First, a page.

Be Prepared - How to prime yourself for interviews

Interviews are the worst – there, we’ve said it.

Very few people like them and yet they are an essential part of the recruitment process, both for you and the company looking to hire you. They take a lot more than just searching Google for “Common Interview Questions” - from fighting with the iron to cursing at the SatNav, bring prepared isn't just for the Boy Scouts.  So, where to start?


The name's Holmes, Sherlock Holmes
In most cases, you’ll be told who will be interviewing ahead of time.  Unlock your inner detective and find out about them! Use Linkedin and Twitter to research these people and how they come across on social media – not only will this give you an idea of their personality and how they are likely to conduct the interview, it will also provide potential commonalities for you to mention during the interview.

Once you’ve researched the individuals, the company’s website should be your next port of call.  Really look at what the company does and how the role you are applying for fits into their current structure. 

Also, blogs (if they have one), case studies and reports are great sources of material to mention at the interview.  For example, a blog post mentioning a team social event can be used to demonstrate how you would fit into the team culture or an interesting case study could provide a way for you to emphasise why you applied for the role and want to work for the company.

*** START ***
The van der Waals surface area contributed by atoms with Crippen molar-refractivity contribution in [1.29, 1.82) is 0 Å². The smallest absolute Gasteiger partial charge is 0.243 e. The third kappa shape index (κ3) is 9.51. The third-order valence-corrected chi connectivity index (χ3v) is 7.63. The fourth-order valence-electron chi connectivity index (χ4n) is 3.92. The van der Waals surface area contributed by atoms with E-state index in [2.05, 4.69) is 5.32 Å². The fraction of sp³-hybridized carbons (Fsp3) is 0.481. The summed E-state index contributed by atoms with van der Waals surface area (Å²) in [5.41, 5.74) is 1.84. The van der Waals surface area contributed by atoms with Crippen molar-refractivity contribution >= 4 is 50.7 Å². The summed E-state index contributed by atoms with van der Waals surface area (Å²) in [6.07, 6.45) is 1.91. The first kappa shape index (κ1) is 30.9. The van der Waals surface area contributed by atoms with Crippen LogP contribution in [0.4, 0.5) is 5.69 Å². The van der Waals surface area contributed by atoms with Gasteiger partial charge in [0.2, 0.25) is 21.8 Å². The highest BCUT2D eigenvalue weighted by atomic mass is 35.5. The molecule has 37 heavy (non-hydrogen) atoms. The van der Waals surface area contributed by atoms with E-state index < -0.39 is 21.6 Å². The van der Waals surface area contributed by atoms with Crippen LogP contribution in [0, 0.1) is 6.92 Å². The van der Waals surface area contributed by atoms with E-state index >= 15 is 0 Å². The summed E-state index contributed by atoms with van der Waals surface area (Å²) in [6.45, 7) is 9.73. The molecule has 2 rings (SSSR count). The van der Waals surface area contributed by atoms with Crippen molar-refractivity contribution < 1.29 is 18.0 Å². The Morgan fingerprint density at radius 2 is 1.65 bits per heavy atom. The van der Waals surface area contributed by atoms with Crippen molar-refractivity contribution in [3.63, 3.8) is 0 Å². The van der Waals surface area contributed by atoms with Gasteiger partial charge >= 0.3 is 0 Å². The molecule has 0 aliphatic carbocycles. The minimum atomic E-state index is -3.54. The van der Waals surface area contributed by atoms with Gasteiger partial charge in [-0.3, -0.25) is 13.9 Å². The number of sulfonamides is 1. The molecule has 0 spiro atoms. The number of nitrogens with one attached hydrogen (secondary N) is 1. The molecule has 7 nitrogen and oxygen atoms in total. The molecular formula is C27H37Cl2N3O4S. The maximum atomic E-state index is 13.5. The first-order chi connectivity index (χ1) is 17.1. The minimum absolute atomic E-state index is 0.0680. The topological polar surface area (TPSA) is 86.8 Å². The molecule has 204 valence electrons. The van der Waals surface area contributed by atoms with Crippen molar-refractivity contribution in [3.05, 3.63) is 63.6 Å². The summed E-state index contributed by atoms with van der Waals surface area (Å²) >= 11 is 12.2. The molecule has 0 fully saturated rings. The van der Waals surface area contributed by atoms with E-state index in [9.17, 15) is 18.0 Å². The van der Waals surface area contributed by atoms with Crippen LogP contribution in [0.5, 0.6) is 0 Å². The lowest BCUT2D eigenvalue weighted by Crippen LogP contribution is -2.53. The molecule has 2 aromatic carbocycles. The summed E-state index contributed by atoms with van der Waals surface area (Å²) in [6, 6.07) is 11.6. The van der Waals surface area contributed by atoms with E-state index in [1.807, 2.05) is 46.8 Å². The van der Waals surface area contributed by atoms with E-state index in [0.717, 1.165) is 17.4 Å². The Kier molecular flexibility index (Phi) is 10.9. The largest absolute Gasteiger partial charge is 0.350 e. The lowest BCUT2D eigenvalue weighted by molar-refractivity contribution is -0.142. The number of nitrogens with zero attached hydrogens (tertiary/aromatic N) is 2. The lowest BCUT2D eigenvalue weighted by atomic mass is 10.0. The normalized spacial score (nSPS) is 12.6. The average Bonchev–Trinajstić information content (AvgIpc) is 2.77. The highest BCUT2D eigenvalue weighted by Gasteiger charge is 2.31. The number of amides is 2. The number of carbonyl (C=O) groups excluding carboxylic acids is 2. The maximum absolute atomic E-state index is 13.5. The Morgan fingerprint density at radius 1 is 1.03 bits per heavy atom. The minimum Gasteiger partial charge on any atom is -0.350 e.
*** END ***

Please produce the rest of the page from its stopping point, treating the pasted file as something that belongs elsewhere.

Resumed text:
Seeing is believing
If you go into the interview as a nervous wreck, then your chances of getting the job are smaller. 

Visualising success is a great way to overcome nerves.  Play out the interview in your head and see yourself succeeding in answering the questions confidently and enthusiastically. 


Most nerves come from a self-applied pressure to get the job – remember, this isn’t the only role out there for you.  If you don’t get the job, whilst disappointing, it’s not the end of the world.  Whatever the outcome, it will have been a learning experience and most companies will give you feedback should you ask for it.

Practice Makes Perfect

Most interviews will have some “usual” questions e.g. “what attracted you to the role?’, “what can you bring to the team?” and “tell me about your career to date?”.  These are fairly easy and shouldn’t require too much thought.

More tricky questions could range from “What is your biggest weakness?” and “What would your current boss say about you?” to “If you were on a desert island and could take three things with you, what would you take?” and “What is your least favourite thing about humanity?”

Think about how you would tackle these questions and practise your answers aloud – either to your own reflection or to a friend who can give feedback from their perspective.    That way, you can keep practising your interview technique before the real interview.

Whilst it’s impossible to prepare for every single possible question you may be asked, by preparing a few answers, you will have engaged your brain with a method for tackling such questions which you can (hopefully) adapt to any question.

The key is to remain calm and answer the question in a way that represents you in a positive light.  With the more unusual questions, there is a rarely a wrong answer – it’s more about how you answer the question and how you explain your reasoning behind your answer as opposed to the answer itself.

Suit Up, Look Sharp
Whilst some industries accept t-shirt and jeans as suitable interview attire, most interviewers expect you to turn up suited and booted.  A conservative suit with a co-ordinating shirt/tie or blouse is apt along with clean polished shoes.  When it comes to the shirt/blouse, feel free to show your personality with the colour choice but be careful of any patterns and prints which may cause seasickness.